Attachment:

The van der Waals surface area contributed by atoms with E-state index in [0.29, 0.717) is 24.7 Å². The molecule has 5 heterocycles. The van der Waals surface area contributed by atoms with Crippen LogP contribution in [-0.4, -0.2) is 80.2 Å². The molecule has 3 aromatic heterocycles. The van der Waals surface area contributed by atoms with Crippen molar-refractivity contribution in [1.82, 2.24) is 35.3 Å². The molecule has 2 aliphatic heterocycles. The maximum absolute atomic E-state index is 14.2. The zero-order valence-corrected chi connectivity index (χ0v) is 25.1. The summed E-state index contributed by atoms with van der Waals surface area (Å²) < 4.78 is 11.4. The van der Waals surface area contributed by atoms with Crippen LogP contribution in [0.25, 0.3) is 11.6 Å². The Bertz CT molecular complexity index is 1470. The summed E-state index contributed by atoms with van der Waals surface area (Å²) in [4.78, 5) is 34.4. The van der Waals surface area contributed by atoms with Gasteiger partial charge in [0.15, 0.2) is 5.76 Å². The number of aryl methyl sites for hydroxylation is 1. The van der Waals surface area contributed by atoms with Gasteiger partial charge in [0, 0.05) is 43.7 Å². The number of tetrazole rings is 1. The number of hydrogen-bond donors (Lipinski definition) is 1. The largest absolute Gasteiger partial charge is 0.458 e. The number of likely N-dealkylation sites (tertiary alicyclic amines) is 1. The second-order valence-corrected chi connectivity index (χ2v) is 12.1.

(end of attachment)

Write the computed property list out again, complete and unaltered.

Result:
The van der Waals surface area contributed by atoms with E-state index in [0.29, 0.717) is 24.7 Å². The molecule has 5 heterocycles. The van der Waals surface area contributed by atoms with Crippen LogP contribution in [-0.4, -0.2) is 80.2 Å². The molecule has 3 aromatic heterocycles. The van der Waals surface area contributed by atoms with Crippen molar-refractivity contribution in [1.82, 2.24) is 35.3 Å². The molecule has 2 aliphatic heterocycles. The maximum absolute atomic E-state index is 14.2. The zero-order valence-corrected chi connectivity index (χ0v) is 25.1. The summed E-state index contributed by atoms with van der Waals surface area (Å²) < 4.78 is 11.4. The van der Waals surface area contributed by atoms with Crippen LogP contribution in [0.25, 0.3) is 11.6 Å². The Bertz CT molecular complexity index is 1470. The summed E-state index contributed by atoms with van der Waals surface area (Å²) in [4.78, 5) is 34.4. The van der Waals surface area contributed by atoms with Gasteiger partial charge in [0.15, 0.2) is 5.76 Å². The number of aryl methyl sites for hydroxylation is 1. The van der Waals surface area contributed by atoms with Gasteiger partial charge in [0, 0.05) is 43.7 Å². The number of tetrazole rings is 1. The number of hydrogen-bond donors (Lipinski definition) is 1. The largest absolute Gasteiger partial charge is 0.458 e. The number of likely N-dealkylation sites (tertiary alicyclic amines) is 1. The second-order valence-corrected chi connectivity index (χ2v) is 12.1.